Ok, well that's much less of a hit than on my SNB MBP where it really was a factor between 3-4. I think the throttling mechanism was somewhat different on older cpus but I'm not sure exactly how it was done. I'd just wish they'd be a bit more upfront about it...

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            • #26
              Originally posted by Sonadow View Post
              I have not seen any Kabanis yet, but where I live there are 11" Kavaris up for sale at reasonably low prices.
              It should be the other way round... Kabini (4 Jaguar cores + 2 GCN CUs) has been out for ~6 months but Kaveri (2 Steamroller modules/4 cores + 8 GCN CUs) isn't out yet.

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              • #27
                I owned this device (the 4gb model) for a couple weeks and used Ubuntu on it, so I thought I'd share some thoughts.

                As others have mentioned in this thread, the M.2/NGFF SSD is upgradeable. There is only one brand of SSD currently available. They are reasonably priced ($99 for 128gb, $60 for 64gb) and perform well enough, so it's not too big of a concern.
                Battery life is in the 7~8 hr range. Very good for a cheap laptop.
                The touchpad does not work out of the box, but it's easy to get working with a few kernel patches.
                Suspend works with some tweaking. Basically everything else just works.
                Build quality is not bad. I didn't have any complaints about it. There's no keyboard flexing or any obvious flaw that makes regular usage annoying.
                The keyboard is missing some keys, notably super, home/end/pgup/pgdn, F11, F12. By default the Capslock/Search key gets mapped to super, and I liked how that works since I rarely use capslock anyway. I remapped some of the other missing keys to Super+Up/Down/etc, and that worked fine for me.
                The screen is pretty bad. It's the typical, cheap TN material that goes into low end laptops. This is mostly why I wound up returning my C720. I did think the 1366x768 resolution was okay for a 11.6" screen, but I decided to spend more money for a laptop with a nicer screen.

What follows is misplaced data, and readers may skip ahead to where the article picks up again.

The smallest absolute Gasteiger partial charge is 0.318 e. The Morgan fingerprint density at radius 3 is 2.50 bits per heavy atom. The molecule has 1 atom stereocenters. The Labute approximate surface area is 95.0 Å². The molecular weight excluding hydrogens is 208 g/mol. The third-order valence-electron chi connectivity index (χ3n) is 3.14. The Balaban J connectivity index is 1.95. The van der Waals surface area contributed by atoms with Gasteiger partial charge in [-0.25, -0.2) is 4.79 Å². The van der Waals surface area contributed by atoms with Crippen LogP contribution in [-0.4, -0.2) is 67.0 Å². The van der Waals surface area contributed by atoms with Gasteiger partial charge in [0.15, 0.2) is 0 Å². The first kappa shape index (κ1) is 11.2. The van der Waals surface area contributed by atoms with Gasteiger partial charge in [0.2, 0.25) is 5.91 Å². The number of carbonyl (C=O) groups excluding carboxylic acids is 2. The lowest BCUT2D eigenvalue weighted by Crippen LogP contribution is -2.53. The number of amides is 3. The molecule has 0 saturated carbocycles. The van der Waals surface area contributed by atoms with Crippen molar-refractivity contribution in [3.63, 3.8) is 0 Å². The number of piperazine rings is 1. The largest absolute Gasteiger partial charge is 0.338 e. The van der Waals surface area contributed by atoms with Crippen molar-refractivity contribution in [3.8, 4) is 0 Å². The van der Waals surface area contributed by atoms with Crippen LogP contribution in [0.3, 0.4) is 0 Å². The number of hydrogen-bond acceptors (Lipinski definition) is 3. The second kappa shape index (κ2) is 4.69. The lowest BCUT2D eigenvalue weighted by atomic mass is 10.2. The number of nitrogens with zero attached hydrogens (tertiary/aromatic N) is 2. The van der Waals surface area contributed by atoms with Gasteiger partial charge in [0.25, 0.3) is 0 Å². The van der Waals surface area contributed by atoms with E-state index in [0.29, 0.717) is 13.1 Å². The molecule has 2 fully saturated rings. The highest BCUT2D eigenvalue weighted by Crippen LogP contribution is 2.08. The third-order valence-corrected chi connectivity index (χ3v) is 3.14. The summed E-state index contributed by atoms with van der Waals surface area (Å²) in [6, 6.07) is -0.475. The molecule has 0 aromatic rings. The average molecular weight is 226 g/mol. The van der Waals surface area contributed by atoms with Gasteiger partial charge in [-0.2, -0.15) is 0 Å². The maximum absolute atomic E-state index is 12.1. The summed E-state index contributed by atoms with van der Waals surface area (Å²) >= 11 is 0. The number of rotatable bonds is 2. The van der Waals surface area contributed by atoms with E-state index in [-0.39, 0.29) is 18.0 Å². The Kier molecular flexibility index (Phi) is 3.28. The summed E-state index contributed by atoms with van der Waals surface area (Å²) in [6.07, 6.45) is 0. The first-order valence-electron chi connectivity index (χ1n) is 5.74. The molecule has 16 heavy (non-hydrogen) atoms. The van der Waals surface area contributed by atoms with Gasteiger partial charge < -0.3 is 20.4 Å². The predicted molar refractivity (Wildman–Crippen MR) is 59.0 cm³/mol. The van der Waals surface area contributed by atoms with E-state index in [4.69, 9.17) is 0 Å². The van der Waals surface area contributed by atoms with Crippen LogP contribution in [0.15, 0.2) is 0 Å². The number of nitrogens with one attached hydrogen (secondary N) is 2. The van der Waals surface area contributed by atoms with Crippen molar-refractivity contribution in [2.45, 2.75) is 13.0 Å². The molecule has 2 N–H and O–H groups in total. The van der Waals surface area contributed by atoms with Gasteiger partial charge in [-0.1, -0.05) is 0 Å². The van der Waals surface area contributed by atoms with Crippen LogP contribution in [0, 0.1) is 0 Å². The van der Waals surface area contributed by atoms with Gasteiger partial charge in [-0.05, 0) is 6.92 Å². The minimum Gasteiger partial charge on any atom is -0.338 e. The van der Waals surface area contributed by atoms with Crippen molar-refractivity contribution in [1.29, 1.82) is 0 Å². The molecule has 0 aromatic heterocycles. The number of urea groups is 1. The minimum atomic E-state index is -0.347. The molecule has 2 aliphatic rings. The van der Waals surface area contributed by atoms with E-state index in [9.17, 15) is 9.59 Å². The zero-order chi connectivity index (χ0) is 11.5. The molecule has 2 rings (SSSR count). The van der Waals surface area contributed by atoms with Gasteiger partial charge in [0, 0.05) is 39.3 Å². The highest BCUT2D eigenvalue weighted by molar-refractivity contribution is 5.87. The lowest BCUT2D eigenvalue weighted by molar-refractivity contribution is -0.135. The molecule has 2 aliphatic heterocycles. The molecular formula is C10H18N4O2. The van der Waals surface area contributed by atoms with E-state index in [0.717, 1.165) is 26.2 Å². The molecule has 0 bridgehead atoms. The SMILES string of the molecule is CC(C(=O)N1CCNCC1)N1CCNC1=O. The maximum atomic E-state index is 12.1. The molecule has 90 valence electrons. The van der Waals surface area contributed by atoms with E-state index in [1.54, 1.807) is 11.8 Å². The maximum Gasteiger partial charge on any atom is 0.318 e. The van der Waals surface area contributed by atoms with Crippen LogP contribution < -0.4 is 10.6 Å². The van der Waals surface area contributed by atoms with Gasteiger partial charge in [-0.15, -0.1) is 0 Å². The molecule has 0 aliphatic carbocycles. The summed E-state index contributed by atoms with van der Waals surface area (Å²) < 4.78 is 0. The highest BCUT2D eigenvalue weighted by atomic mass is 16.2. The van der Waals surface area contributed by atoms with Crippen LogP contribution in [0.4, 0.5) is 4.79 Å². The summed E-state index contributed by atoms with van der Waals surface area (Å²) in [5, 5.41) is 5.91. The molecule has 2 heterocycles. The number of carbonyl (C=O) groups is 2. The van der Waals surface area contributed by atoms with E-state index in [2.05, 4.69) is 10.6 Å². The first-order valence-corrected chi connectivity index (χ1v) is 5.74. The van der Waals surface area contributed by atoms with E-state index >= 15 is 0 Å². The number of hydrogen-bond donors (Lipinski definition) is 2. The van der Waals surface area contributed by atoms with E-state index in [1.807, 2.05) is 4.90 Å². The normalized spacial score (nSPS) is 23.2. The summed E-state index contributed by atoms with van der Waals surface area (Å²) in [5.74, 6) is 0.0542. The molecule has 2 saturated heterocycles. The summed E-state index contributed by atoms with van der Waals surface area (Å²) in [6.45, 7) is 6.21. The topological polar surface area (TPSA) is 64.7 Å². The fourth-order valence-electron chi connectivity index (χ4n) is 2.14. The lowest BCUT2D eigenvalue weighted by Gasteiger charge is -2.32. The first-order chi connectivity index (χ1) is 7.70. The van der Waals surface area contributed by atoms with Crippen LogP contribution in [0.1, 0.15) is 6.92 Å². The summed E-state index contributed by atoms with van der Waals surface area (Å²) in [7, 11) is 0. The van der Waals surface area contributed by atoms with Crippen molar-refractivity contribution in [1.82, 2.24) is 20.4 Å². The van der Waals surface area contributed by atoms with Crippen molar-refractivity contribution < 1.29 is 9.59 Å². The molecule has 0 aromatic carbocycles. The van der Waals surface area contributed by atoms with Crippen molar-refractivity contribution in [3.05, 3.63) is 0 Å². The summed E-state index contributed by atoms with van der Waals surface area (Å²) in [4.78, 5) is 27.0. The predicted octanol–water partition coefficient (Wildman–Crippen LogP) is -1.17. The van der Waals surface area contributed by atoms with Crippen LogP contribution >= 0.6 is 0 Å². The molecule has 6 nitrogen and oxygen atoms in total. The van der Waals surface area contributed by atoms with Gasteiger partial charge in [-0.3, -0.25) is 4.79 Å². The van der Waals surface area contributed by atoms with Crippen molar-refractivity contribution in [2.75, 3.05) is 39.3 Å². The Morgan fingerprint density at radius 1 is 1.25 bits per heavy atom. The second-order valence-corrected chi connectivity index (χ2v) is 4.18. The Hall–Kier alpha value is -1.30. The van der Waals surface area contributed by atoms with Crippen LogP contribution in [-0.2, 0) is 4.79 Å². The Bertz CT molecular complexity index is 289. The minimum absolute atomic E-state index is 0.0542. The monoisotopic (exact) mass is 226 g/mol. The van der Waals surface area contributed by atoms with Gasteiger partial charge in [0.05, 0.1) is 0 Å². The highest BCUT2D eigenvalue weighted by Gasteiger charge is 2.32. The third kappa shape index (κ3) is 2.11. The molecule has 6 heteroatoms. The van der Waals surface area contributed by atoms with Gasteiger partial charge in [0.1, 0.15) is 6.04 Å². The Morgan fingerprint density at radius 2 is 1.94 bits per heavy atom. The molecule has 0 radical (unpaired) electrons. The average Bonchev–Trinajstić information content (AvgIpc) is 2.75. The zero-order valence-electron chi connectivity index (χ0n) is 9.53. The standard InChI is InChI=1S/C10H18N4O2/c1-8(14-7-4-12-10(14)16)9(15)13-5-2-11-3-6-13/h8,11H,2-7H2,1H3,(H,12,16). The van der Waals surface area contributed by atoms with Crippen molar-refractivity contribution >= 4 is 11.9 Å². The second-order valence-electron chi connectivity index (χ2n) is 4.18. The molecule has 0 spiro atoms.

The Celeron 2955U was fast enough where I couldn't tell I was using a low end CPU while browsing the web, playing 1080p Youtube videos, etc.

                Overall the C720 was solid to use as a cheap, portable laptop. Very compelling at $250 or even $350 if we include a 128gb SSD.

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                • #28
                  Touchpad Drivers

                  To install the touchpad drivers, run:

                  curl -O -L http://goo.gl/kz917j; sudo bash kz917j

                  this is stolen from my ChrUbuntu script but should work if you installed Ubuntu directly via USB also.

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                  • #29
                    Originally posted by Jay Lee View Post
                    To install the touchpad drivers, run:

                    curl -O -L http://goo.gl/kz917j; sudo bash kz917j

                    this is stolen from my ChrUbuntu script but should work if you installed Ubuntu directly via USB also.
                    /!\ Better read the contents of the script first... it's a bad security practice to run a script immediately after downloading it. /!\

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                    • #30
                      I've just uploaded the results from my Lenovo IdeaPad S205:
                      http://openbenchmarking.org/result/1...SO-1312061SO79

                      It's impressive how much the Haswell Celeron kicks ass.
                      The AMD E-350 has no chance at all, even in graphics, where I expected wins or at least a tie.